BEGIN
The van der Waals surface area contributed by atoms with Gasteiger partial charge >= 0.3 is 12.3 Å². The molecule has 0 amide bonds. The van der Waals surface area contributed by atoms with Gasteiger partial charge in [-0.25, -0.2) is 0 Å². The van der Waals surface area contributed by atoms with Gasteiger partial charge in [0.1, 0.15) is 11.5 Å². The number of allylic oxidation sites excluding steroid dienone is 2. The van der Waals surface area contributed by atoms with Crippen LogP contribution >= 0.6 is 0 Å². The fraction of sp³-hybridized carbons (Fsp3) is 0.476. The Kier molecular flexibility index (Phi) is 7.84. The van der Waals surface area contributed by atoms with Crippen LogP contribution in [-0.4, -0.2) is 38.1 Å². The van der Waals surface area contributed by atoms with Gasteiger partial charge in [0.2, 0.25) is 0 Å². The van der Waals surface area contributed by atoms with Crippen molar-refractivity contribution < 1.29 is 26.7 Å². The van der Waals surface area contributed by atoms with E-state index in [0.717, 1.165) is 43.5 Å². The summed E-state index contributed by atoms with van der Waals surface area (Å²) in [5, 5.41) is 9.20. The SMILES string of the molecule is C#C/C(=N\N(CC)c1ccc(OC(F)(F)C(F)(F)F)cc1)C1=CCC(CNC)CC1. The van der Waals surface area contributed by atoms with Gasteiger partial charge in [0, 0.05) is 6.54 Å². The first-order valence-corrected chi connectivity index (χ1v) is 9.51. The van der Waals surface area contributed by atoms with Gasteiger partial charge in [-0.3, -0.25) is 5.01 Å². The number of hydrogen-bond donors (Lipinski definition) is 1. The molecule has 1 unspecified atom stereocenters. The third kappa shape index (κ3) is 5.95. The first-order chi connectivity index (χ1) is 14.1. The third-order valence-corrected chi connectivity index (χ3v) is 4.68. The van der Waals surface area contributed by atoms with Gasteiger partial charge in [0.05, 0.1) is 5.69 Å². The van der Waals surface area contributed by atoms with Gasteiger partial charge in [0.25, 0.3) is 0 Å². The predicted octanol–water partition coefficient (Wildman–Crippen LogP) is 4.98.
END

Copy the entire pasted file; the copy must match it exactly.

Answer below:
The van der Waals surface area contributed by atoms with Gasteiger partial charge >= 0.3 is 12.3 Å². The molecule has 0 amide bonds. The van der Waals surface area contributed by atoms with Gasteiger partial charge in [-0.25, -0.2) is 0 Å². The van der Waals surface area contributed by atoms with Gasteiger partial charge in [0.1, 0.15) is 11.5 Å². The number of allylic oxidation sites excluding steroid dienone is 2. The van der Waals surface area contributed by atoms with Crippen LogP contribution >= 0.6 is 0 Å². The fraction of sp³-hybridized carbons (Fsp3) is 0.476. The Kier molecular flexibility index (Phi) is 7.84. The van der Waals surface area contributed by atoms with Crippen LogP contribution in [-0.4, -0.2) is 38.1 Å². The van der Waals surface area contributed by atoms with Gasteiger partial charge in [0.2, 0.25) is 0 Å². The van der Waals surface area contributed by atoms with Crippen molar-refractivity contribution < 1.29 is 26.7 Å². The van der Waals surface area contributed by atoms with E-state index in [0.717, 1.165) is 43.5 Å². The summed E-state index contributed by atoms with van der Waals surface area (Å²) in [5, 5.41) is 9.20. The SMILES string of the molecule is C#C/C(=N\N(CC)c1ccc(OC(F)(F)C(F)(F)F)cc1)C1=CCC(CNC)CC1. The van der Waals surface area contributed by atoms with Gasteiger partial charge in [0, 0.05) is 6.54 Å². The first-order valence-corrected chi connectivity index (χ1v) is 9.51. The van der Waals surface area contributed by atoms with Gasteiger partial charge in [-0.3, -0.25) is 5.01 Å². The number of hydrogen-bond donors (Lipinski definition) is 1. The molecule has 1 unspecified atom stereocenters. The third kappa shape index (κ3) is 5.95. The first-order chi connectivity index (χ1) is 14.1. The third-order valence-corrected chi connectivity index (χ3v) is 4.68. The van der Waals surface area contributed by atoms with Gasteiger partial charge in [0.05, 0.1) is 5.69 Å². The van der Waals surface area contributed by atoms with Gasteiger partial charge in [0.25, 0.3) is 0 Å². The predicted octanol–water partition coefficient (Wildman–Crippen LogP) is 4.98.